I am very much a secularist, in that I believe in a public sphere in which no one faith has privileged access, in which all faiths and none are tolerated. The cleresy, in its various forms, has been the primary enemy of freedom in most of the eras of history, because fundamental to freedom in general is the freedom to imagine, to think and above all to doubt, secular values I hold dear. At the same time, I do not have time for the fossilised nineteenth century forms of secularism which have been so fashionable again of late as a backlash against the apparent halt of our society’s modern secular drift, forms of secularism particularly popular amongst the bloggers to whom I am in most ways the closest. This sort of secularism – secularism as anti-religion – misses, it seems to me, what faith has to offer our world. This offering is exemplified by language of the King James Bible which permeates the speeches of Martin Luther King and the writings of WEB Du Bois. It is exemplified by the music of Mehdi Hassan and Nusrat Fateh Ali Khan and Sam Cooke. It is exemplified in the sanctuary movement in the US and by the Strangers into Citizens and Living Wage movements in the UK. I could go on... Or maybe, as Will puts it, I’m soft on god.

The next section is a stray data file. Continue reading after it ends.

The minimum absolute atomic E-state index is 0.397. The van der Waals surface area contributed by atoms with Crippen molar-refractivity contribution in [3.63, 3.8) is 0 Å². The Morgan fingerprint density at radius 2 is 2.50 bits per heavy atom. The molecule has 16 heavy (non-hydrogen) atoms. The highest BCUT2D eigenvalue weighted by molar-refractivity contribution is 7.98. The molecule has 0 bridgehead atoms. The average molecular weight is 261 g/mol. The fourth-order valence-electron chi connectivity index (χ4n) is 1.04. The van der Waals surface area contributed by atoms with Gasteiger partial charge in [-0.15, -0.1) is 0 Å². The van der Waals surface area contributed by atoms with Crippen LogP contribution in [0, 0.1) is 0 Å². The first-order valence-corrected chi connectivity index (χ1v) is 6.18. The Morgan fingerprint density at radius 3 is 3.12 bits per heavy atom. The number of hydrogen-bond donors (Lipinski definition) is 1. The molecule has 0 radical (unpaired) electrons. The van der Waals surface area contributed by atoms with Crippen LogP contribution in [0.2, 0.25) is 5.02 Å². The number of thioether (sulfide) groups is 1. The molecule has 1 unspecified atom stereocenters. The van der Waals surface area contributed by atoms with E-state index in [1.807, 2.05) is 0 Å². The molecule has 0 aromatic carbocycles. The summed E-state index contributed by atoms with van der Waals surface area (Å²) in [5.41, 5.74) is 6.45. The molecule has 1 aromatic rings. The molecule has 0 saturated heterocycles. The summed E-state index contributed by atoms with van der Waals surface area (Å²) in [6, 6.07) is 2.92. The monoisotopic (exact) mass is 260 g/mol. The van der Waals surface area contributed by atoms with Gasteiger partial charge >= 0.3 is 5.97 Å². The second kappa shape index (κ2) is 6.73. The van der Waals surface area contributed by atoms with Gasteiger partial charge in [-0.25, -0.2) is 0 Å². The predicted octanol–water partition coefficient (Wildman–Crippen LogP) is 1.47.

I come from immigrant stock. On my father’s side, Irish labour migrants to the UK (according to my non-Irish grandmother, I have her mother-in-law’s blue Irish eyes). On my mother’s side, Jewish immigrants to the US, occupying that blurry line between “economic migrant” and “refugee” that makes the two terms unstable, as “economic migrant” does not do justice to the need to escape an unbearable life, while “refugee” has not generally been recognised as including the likes of them by the states who shape its meaning. This may be partly why I am so passionately part of the pro-immigration lobby, but then all humans are ultimately of migrant stock and I think to be truly a humanist is to be pro-immigration.